Mom's Cancer Diagnosis Challenges Bond with Son
    Mary Graham, a nursing aide who travels from home to home bathing people too ill to care for themselves, knows how sickness works - the way it sneaks up on the unsuspecting and tries to steal their breath away. She does her best to make her patients comfortable, but when that's no longer possible, when they are ready to let go ...
    Published almost 6 years ago | Rated: +4
  • +1

    Doctors See Economic Impact on Abortion, Birth Control

    Doctors See Economic Impact on Abortion, Birth Control
    The pregnant woman showed up at the medical center in flip-flops and in tears, after walking there to save bus fare. Her boyfriend had lost his job, she told her doctor in Oakland, and now — fearing harder times for her family — she wanted to abort what would have been her fourth child. "This was a desired pregnancy — she'd ...
    Published over 5 years ago | Rated: +1
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    States, Hospitals Roll Out Emergency Plans

    States, Hospitals Roll Out Emergency Plans
    Health departments and hospitals are shifting into emergency mode as clusters of swine flu develop across the USA, and some are activating pandemic plans for the first time. Many states have declared a public health emergency in anticipation of a pandemic, a global epidemic in which the new flu strain spreads from person to person. Some of these states have requested ...
    Published over 5 years ago | Rate This
  • +2

    FDA Takes Issue with Cheerios

    FDA Takes Issue with Cheerios
    WASHINGTON – Federal regulators are scolding the maker of Cheerios, saying it made inappropriate claims about the popular cereal's ability to lower cholesterol and treat heart disease. The Food and Drug Administration says in a warning letter to General Mills that language on the Cheerios box suggests the cereal is designed to prevent or treat heart disease. Regulators say that only ...
    Published over 5 years ago | Rated: +2
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    FDA Debates Tougher Cancer Warning on Tanning Beds

    FDA Debates Tougher Cancer Warning on Tanning Beds
    WASHINGTON – Just as millions head to tanning beds to prepare for spring break, the Food and Drug Administration will be debating how to toughen warnings that those sunlamps pose a cancer risk. Yes, sunburns are particularly dangerous. But there's increasing scientific consensus that there's no such thing as a safe tan, either. This is a message that Katie Donnar, 18, ...
    Published over 4 years ago | Rate This
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    Study: Calorie Count on Fast-Food Menus Gives Diners Pause

    Study: Calorie Count on Fast-Food Menus Gives Diners Pause
    WASHINGTON — People who used the calorie information available at fast-food chain restaurants in New York City bought 106 fewer calories' worth of food at lunch than those who didn't see or use the information, a study shows. Researchers at the New York City Department of Health and Mental Hygiene set out to analyze the impact of the city's menu labeling ...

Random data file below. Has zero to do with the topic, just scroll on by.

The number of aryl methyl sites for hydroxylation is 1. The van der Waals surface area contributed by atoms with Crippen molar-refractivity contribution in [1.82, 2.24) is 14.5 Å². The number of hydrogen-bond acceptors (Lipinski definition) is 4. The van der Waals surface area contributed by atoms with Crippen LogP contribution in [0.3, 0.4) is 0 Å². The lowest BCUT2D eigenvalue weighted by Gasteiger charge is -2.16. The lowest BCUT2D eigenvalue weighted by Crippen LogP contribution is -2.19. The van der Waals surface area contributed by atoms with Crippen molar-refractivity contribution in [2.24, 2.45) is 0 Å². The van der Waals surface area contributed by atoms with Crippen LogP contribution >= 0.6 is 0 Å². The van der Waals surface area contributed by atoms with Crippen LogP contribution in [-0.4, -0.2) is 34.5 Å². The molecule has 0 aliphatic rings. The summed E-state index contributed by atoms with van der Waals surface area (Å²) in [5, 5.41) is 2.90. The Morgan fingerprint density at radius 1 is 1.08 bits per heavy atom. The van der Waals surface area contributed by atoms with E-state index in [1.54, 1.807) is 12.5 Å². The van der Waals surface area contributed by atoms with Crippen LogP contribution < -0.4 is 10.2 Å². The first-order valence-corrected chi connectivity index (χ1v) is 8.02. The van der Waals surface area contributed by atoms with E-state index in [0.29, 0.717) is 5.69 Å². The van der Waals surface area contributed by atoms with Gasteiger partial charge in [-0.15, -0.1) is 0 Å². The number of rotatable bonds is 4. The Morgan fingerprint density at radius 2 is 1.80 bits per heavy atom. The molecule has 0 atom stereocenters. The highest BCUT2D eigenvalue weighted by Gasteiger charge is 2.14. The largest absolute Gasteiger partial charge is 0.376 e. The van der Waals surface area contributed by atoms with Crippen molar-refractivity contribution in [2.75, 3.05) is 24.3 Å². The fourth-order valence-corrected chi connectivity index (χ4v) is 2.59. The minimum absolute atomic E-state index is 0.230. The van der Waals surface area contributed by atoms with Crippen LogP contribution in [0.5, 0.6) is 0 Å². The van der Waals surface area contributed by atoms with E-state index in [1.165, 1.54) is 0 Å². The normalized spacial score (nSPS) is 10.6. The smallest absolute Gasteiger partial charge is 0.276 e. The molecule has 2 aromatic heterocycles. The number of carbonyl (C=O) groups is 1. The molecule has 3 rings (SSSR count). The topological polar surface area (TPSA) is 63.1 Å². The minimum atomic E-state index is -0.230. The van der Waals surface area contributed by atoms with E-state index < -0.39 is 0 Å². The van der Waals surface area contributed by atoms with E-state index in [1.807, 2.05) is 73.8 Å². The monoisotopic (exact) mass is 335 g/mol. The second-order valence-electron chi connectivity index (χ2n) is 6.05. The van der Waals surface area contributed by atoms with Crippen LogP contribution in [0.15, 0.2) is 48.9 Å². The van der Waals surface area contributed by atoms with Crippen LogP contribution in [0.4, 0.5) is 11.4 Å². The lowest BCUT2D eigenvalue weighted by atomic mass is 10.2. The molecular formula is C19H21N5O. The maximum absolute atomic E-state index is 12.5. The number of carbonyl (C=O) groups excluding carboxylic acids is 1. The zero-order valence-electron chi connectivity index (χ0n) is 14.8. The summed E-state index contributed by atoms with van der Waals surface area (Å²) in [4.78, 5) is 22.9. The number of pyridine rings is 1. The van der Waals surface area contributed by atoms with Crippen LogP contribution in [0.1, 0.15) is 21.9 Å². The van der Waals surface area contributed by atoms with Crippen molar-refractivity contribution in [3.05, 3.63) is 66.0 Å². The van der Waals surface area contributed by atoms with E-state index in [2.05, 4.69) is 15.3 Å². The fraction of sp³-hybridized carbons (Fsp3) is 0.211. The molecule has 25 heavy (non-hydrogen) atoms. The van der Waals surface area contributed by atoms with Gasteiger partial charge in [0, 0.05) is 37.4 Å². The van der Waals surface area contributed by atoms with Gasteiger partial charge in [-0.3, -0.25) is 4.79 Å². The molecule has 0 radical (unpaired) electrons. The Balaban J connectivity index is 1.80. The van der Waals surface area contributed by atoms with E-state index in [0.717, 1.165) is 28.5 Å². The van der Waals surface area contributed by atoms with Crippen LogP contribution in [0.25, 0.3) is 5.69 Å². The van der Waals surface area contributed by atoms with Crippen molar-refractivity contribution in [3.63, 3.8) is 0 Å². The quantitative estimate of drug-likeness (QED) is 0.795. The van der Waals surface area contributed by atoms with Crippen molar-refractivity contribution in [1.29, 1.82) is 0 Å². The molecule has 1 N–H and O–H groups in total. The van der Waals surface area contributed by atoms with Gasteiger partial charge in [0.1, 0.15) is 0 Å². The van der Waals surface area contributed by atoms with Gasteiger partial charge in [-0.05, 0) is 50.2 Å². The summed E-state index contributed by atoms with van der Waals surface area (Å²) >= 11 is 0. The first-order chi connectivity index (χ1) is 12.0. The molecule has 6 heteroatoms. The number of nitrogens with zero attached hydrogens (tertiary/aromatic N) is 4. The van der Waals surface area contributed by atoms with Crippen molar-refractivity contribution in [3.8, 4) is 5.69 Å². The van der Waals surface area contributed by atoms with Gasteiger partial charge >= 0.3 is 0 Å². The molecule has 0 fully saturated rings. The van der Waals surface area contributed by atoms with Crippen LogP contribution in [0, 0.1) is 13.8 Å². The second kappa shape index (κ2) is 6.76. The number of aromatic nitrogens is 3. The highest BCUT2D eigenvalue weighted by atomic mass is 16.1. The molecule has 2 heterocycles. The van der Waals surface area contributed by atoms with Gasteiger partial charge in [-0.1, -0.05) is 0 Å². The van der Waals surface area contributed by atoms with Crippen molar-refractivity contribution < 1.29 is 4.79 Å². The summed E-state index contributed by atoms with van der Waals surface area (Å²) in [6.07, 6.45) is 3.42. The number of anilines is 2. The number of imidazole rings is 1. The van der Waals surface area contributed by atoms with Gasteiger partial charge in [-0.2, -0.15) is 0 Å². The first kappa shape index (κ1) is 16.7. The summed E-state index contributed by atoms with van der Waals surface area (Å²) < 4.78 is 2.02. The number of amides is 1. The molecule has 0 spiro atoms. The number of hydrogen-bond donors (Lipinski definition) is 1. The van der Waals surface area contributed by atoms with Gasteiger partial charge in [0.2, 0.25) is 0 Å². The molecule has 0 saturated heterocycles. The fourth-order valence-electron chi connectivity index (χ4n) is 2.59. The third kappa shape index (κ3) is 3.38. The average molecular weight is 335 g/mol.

Published almost 5 years ago | Rate This
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    Oldest Woman to Give Birth Dies, Leaving Twins

    Oldest Woman to Give Birth Dies, Leaving Twins
    MADRID – She devoted years to caring for her mother, who died at age 101. Then Maria del Carmen Bousada embarked on a quest to become a mom herself. She lied to a California fertility clinic to skirt its age limit, and later pointed to her mother's longevity as a reason to expect she'd be around to care for her kids. ...
    Published about 5 years ago | Rate This
  • +3

    Research Suggests Children Can Recover from Autism

    Research Suggests Children Can Recover from Autism
    CHICAGO – Leo Lytel was diagnosed with autism as a toddler. But by age 9 he had overcome the disorder. His progress is part of a growing body of research that suggests at least 10 percent of children with autism can "recover" from it — most of them after undergoing years of intensive behavioral therapy. Skeptics question the phenomenon, but University ...
    Published over 5 years ago | Rated: +3
  • +1

    Changes in Emergency Rooms Cater to Older People

    Changes in Emergency Rooms Cater to Older People
    ST. LOUIS _ Muted lighting, warm blankets, supportive mattresses and a quieter environment are all part of an effort to meet the urgent needs of older patients at St. Louis's Des Peres Hospital, which opened geriatric emergency rooms this month. "85-year-old adults will typically access emergency departments twice a year," said Deborah Wilke, a registered nurse and director of Des Peres' ...
    Published over 4 years ago | Rated: +1
  • +6

    Breast-Feeding May Help Protect Babies From Neglect

    Breast-Feeding May Help Protect Babies From Neglect
    Breast-feeding has well-documented benefits. Studies have shown it nourishes babies while fighting off infections and even boosting IQ. Now a study in Monday's Pediatrics suggests nursing also may protect infants from neglect. In a study of 6,621 Australian children over 15 years, researchers found that those who were breast-fed were far less likely to be neglected or abused by their mothers. ...
    Published over 5 years ago | Rated: +6